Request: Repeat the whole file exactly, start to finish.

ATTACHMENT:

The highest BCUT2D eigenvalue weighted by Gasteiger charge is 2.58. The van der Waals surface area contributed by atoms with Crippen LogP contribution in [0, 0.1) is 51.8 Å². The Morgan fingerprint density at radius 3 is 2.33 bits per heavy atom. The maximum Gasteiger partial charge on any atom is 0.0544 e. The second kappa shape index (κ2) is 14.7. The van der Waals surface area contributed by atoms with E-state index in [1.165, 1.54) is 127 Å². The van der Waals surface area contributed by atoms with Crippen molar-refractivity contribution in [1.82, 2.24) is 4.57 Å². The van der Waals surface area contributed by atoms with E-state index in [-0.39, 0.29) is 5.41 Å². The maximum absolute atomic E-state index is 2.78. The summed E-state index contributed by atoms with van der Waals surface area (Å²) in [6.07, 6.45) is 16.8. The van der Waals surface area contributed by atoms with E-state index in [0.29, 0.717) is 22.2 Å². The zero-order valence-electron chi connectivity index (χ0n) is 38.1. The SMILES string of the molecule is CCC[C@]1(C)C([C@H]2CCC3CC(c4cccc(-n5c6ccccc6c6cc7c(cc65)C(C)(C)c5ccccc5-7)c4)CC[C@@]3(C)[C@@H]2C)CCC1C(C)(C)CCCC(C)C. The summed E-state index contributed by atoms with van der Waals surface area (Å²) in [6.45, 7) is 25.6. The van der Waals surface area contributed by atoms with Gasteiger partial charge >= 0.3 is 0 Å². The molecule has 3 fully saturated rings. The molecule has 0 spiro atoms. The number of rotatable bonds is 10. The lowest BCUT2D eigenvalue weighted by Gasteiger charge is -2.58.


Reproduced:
The highest BCUT2D eigenvalue weighted by Gasteiger charge is 2.58. The van der Waals surface area contributed by atoms with Crippen LogP contribution in [0, 0.1) is 51.8 Å². The Morgan fingerprint density at radius 3 is 2.33 bits per heavy atom. The maximum Gasteiger partial charge on any atom is 0.0544 e. The second kappa shape index (κ2) is 14.7. The van der Waals surface area contributed by atoms with E-state index in [1.165, 1.54) is 127 Å². The van der Waals surface area contributed by atoms with Crippen molar-refractivity contribution in [1.82, 2.24) is 4.57 Å². The van der Waals surface area contributed by atoms with E-state index in [-0.39, 0.29) is 5.41 Å². The maximum absolute atomic E-state index is 2.78. The summed E-state index contributed by atoms with van der Waals surface area (Å²) in [6.07, 6.45) is 16.8. The van der Waals surface area contributed by atoms with E-state index in [0.29, 0.717) is 22.2 Å². The zero-order valence-electron chi connectivity index (χ0n) is 38.1. The SMILES string of the molecule is CCC[C@]1(C)C([C@H]2CCC3CC(c4cccc(-n5c6ccccc6c6cc7c(cc65)C(C)(C)c5ccccc5-7)c4)CC[C@@]3(C)[C@@H]2C)CCC1C(C)(C)CCCC(C)C. The summed E-state index contributed by atoms with van der Waals surface area (Å²) in [6.45, 7) is 25.6. The van der Waals surface area contributed by atoms with Gasteiger partial charge >= 0.3 is 0 Å². The molecule has 3 fully saturated rings. The molecule has 0 spiro atoms. The number of rotatable bonds is 10. The lowest BCUT2D eigenvalue weighted by Gasteiger charge is -2.58.